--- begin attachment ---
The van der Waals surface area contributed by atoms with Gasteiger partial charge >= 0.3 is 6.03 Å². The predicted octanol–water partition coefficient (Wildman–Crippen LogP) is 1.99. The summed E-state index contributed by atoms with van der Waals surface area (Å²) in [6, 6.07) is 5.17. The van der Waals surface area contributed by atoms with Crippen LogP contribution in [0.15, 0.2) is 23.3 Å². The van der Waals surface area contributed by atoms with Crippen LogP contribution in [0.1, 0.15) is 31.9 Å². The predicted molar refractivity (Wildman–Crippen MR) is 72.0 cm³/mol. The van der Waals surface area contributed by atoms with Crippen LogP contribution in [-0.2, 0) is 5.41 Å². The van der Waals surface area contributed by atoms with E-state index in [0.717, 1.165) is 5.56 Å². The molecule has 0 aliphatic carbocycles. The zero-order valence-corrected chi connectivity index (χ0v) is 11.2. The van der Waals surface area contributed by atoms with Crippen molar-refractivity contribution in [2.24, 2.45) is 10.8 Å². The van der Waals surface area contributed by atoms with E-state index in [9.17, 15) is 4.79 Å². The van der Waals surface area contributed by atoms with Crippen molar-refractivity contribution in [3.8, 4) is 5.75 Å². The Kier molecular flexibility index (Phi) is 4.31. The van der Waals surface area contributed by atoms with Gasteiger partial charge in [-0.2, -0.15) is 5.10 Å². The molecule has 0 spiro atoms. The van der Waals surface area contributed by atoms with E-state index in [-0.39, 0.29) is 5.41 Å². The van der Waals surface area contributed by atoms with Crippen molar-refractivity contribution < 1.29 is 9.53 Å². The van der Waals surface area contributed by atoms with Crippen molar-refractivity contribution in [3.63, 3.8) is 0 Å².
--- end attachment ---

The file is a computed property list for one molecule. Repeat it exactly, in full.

The van der Waals surface area contributed by atoms with Gasteiger partial charge >= 0.3 is 6.03 Å². The predicted octanol–water partition coefficient (Wildman–Crippen LogP) is 1.99. The summed E-state index contributed by atoms with van der Waals surface area (Å²) in [6, 6.07) is 5.17. The van der Waals surface area contributed by atoms with Crippen LogP contribution in [0.15, 0.2) is 23.3 Å². The van der Waals surface area contributed by atoms with Crippen LogP contribution in [0.1, 0.15) is 31.9 Å². The predicted molar refractivity (Wildman–Crippen MR) is 72.0 cm³/mol. The van der Waals surface area contributed by atoms with Crippen LogP contribution in [-0.2, 0) is 5.41 Å². The van der Waals surface area contributed by atoms with E-state index in [0.717, 1.165) is 5.56 Å². The molecule has 0 aliphatic carbocycles. The zero-order valence-corrected chi connectivity index (χ0v) is 11.2. The van der Waals surface area contributed by atoms with Crippen molar-refractivity contribution in [2.24, 2.45) is 10.8 Å². The van der Waals surface area contributed by atoms with E-state index in [9.17, 15) is 4.79 Å². The van der Waals surface area contributed by atoms with Crippen molar-refractivity contribution in [3.8, 4) is 5.75 Å². The Kier molecular flexibility index (Phi) is 4.31. The van der Waals surface area contributed by atoms with Gasteiger partial charge in [-0.2, -0.15) is 5.10 Å². The molecule has 0 spiro atoms. The van der Waals surface area contributed by atoms with E-state index in [-0.39, 0.29) is 5.41 Å². The van der Waals surface area contributed by atoms with Crippen molar-refractivity contribution < 1.29 is 9.53 Å². The van der Waals surface area contributed by atoms with Crippen molar-refractivity contribution in [3.63, 3.8) is 0 Å².